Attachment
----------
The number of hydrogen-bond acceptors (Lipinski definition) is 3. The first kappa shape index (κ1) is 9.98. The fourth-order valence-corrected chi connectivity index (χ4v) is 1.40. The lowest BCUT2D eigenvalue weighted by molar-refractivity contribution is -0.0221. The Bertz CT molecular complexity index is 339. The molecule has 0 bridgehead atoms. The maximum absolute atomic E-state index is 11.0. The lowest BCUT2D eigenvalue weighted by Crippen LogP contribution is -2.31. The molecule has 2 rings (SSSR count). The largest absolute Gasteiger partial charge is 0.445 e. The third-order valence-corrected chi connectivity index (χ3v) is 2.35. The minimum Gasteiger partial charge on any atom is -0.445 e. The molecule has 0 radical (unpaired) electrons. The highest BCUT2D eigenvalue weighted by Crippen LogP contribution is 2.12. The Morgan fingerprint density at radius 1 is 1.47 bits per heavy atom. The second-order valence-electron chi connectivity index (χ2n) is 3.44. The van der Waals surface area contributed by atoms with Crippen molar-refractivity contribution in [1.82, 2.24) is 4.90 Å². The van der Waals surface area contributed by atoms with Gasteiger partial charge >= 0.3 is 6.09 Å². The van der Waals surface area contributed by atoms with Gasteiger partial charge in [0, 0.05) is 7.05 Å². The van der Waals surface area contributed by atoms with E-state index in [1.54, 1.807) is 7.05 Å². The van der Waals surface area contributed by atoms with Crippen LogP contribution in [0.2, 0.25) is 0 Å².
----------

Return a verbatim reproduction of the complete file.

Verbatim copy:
The number of hydrogen-bond acceptors (Lipinski definition) is 3. The first kappa shape index (κ1) is 9.98. The fourth-order valence-corrected chi connectivity index (χ4v) is 1.40. The lowest BCUT2D eigenvalue weighted by molar-refractivity contribution is -0.0221. The Bertz CT molecular complexity index is 339. The molecule has 0 bridgehead atoms. The maximum absolute atomic E-state index is 11.0. The lowest BCUT2D eigenvalue weighted by Crippen LogP contribution is -2.31. The molecule has 2 rings (SSSR count). The largest absolute Gasteiger partial charge is 0.445 e. The third-order valence-corrected chi connectivity index (χ3v) is 2.35. The minimum Gasteiger partial charge on any atom is -0.445 e. The molecule has 0 radical (unpaired) electrons. The highest BCUT2D eigenvalue weighted by Crippen LogP contribution is 2.12. The Morgan fingerprint density at radius 1 is 1.47 bits per heavy atom. The second-order valence-electron chi connectivity index (χ2n) is 3.44. The van der Waals surface area contributed by atoms with Crippen molar-refractivity contribution in [1.82, 2.24) is 4.90 Å². The van der Waals surface area contributed by atoms with Gasteiger partial charge >= 0.3 is 6.09 Å². The van der Waals surface area contributed by atoms with Gasteiger partial charge in [0, 0.05) is 7.05 Å². The van der Waals surface area contributed by atoms with E-state index in [1.54, 1.807) is 7.05 Å². The van der Waals surface area contributed by atoms with Crippen LogP contribution in [0.2, 0.25) is 0 Å².